5. Pour custard mixture into ramekins. Be forewarned that if your ramekins are any larger than, say, 4 oz., it’s entirely possible your pineapple slices will float to the top. (Smaller ramekins make for a tighter fit on the pineapple, so it stays at the bottom)


6. Line the bottom of a 13×9″ pan with a folded tea towel. Place the filled ramekins into the lined pan, then put into the oven on a middle rack. Just before closing the oven door, pour hot water into the pan to form a water bath around the ramekins.

7. Bake 30-45 minutes, until a knife inserted halfway to the center comes out clean, or until there is only the slightest jiggle in the center when you shake the ramekin gently.

8. My larger ramekins ended up with the pineapple at the surface of the custard. Made it a little harder to check for doneness (needed to use the knife test) but it looked fine.


I flipped one of the small ones (pineapple stayed at the bottom) to get a somewhat attractive dessert, but the sugar at the bottom didn’t dissolve well.


Final verdict: these are good, but not quite what I was envisioning when I thought of pineapple puddings. There’s not much pineapple flavor, for one. And the custard texture was extremely thick– almost like cheesecake. It was tasty, but not quite what I was looking for. As you’ll see in my notes below, I would make many, many revisions to this recipe to get it to be the pineapple pudding of my imaginings. However, I feel the need to emphasize that this is not a bad dessert at all– it’s delicious and I even had one for breakfast (hey, it’s got eggs and milk and fruit in it) one day. Go ahead and try it, with or without revisions, and you’ll enjoy it!


  1. To turn out of the ramekins, run a butter knife around the outside edge to break the seal and invert over a plate. Alternately, you could dip the ramekin in hot water for a few seconds to warm the edges of the custard and get the same seal-breaking effect.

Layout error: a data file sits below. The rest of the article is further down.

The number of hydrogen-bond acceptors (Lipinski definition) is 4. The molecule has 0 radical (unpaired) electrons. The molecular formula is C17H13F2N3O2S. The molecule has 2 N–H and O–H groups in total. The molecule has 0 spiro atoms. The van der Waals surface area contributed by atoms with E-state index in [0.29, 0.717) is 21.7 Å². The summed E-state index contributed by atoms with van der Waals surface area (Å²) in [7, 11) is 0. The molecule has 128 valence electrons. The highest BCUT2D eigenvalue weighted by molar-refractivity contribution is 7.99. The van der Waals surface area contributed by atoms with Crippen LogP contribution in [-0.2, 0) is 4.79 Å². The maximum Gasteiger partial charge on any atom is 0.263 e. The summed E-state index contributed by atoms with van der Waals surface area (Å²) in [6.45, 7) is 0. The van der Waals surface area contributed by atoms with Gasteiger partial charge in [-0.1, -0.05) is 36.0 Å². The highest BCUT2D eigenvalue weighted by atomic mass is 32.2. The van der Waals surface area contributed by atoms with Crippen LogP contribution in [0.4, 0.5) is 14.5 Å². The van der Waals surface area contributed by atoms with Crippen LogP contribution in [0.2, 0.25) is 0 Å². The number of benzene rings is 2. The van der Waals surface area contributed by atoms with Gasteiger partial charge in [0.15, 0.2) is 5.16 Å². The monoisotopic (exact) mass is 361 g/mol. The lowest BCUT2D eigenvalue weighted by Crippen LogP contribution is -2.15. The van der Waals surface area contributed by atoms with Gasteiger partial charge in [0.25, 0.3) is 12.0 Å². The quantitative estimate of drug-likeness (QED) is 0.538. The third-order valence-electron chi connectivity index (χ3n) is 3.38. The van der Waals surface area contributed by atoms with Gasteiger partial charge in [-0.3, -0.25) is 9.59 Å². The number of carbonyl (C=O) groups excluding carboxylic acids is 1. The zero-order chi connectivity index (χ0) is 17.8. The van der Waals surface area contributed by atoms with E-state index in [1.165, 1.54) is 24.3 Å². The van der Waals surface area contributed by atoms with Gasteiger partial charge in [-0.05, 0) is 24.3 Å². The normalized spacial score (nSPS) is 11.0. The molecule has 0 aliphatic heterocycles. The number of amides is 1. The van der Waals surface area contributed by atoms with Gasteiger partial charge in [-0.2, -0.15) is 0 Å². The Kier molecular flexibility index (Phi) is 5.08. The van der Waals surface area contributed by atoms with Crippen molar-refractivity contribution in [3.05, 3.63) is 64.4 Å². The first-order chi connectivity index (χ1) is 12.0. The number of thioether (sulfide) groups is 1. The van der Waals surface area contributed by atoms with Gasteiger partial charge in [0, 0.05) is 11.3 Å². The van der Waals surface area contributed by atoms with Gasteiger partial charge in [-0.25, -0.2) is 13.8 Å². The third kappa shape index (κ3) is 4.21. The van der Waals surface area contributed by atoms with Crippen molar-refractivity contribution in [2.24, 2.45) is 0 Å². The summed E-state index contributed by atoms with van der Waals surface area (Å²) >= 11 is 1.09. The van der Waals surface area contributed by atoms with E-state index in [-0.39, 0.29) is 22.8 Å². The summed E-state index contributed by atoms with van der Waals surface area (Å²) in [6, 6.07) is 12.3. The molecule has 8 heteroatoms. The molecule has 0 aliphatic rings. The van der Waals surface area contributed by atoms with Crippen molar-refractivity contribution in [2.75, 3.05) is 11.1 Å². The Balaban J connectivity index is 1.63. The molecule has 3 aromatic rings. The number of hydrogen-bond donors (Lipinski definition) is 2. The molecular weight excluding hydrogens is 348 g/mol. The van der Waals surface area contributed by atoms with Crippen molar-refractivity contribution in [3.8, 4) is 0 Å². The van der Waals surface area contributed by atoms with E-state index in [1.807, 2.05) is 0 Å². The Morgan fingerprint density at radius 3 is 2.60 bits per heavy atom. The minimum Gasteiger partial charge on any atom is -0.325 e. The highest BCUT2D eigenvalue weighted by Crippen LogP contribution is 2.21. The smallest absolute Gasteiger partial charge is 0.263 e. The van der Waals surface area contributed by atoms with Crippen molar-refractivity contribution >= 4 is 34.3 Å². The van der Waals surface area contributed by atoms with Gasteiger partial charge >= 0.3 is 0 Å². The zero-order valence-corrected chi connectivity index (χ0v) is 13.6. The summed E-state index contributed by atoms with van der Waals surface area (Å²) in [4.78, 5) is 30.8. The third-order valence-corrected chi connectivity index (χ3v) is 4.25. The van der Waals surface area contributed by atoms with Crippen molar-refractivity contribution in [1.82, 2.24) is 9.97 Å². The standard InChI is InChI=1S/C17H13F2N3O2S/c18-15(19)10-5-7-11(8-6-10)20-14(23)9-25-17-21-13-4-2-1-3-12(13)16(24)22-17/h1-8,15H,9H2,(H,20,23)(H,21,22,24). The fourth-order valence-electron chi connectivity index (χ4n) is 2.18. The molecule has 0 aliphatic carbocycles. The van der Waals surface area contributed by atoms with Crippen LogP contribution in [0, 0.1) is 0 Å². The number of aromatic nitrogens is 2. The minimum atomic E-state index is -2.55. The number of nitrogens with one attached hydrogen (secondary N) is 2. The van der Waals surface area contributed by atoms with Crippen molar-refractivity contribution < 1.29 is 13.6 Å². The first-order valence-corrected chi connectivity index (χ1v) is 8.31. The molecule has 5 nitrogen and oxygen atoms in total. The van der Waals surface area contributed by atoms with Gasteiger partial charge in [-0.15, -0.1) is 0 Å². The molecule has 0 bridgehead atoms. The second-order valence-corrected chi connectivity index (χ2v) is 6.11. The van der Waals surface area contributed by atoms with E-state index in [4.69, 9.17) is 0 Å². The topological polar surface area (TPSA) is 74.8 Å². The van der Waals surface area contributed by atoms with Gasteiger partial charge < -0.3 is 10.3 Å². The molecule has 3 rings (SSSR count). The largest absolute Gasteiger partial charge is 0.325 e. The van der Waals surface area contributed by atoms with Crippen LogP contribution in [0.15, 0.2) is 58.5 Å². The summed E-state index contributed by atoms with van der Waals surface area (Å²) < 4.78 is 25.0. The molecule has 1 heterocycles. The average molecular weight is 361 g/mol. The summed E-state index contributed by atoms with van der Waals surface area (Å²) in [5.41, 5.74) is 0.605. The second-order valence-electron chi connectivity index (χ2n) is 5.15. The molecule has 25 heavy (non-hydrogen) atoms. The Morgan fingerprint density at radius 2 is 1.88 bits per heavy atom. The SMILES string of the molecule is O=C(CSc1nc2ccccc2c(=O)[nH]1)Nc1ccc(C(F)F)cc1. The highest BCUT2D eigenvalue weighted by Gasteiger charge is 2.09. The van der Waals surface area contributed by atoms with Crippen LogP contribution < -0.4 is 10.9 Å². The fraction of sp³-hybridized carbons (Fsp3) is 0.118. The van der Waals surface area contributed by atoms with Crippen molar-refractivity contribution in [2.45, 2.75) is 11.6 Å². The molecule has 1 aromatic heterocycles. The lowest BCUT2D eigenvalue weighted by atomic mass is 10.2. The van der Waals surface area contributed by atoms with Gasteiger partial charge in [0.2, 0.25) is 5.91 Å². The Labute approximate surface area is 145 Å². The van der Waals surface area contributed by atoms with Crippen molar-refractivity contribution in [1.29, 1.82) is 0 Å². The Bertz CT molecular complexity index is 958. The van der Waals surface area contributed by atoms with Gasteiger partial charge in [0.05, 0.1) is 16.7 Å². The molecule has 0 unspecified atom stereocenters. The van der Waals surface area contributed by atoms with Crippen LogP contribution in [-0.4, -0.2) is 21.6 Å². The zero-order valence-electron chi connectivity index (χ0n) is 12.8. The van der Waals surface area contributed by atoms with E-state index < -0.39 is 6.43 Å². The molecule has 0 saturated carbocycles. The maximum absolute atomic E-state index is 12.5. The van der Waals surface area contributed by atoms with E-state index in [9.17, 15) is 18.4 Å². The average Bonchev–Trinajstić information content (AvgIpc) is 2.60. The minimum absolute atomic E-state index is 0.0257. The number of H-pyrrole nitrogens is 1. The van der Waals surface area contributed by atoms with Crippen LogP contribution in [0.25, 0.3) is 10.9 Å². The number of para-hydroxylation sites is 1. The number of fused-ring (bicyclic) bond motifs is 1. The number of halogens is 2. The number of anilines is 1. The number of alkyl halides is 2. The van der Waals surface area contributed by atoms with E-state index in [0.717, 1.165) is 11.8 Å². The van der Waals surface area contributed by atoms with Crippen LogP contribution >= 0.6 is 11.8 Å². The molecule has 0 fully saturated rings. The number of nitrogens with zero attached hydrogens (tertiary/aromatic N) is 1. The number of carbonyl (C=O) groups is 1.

2. Okay, these aren’t particularly pretty when you flip them, probably because the custard soaked between the sugar layer and the bottom of the ramekins in spots, so you don’t get that lovely glazed pineapple ring look. Still tasty.
  3. Next time I would cook the pineapple slices (and possibly cut it into pieces or use crushed pineapple) in the bubbling butter/sugar mixture for a minute or two before putting into the ramekins– my pineapple wasn’t as caramelized as I wanted it to be after the custard finished cooking.
  4. I would also probably halve the cream cheese to make it less cheesecake-y and more like custard, and add more liquid dairy.
  5. You can see that the thicker parts of the brown sugar didn’t dissolve all that well. I think in the future I might consider using regular caramel and perhaps adding a little molasses to it for the brown-sugar flavor.
  6. As you can see from the photos, I made four large ramekins (I think they’re 8 oz., they might even be larger) and two small (4 oz.). The small ones were a bit small for a dessert (especially with the pineapple slice taking up room), and the large were definitely too big. I’d go with 6 oz. ramekins, ideally, for a nicely-sized dessert portion. But you might need more than one 9×13″ pan to hold all of the ramekins.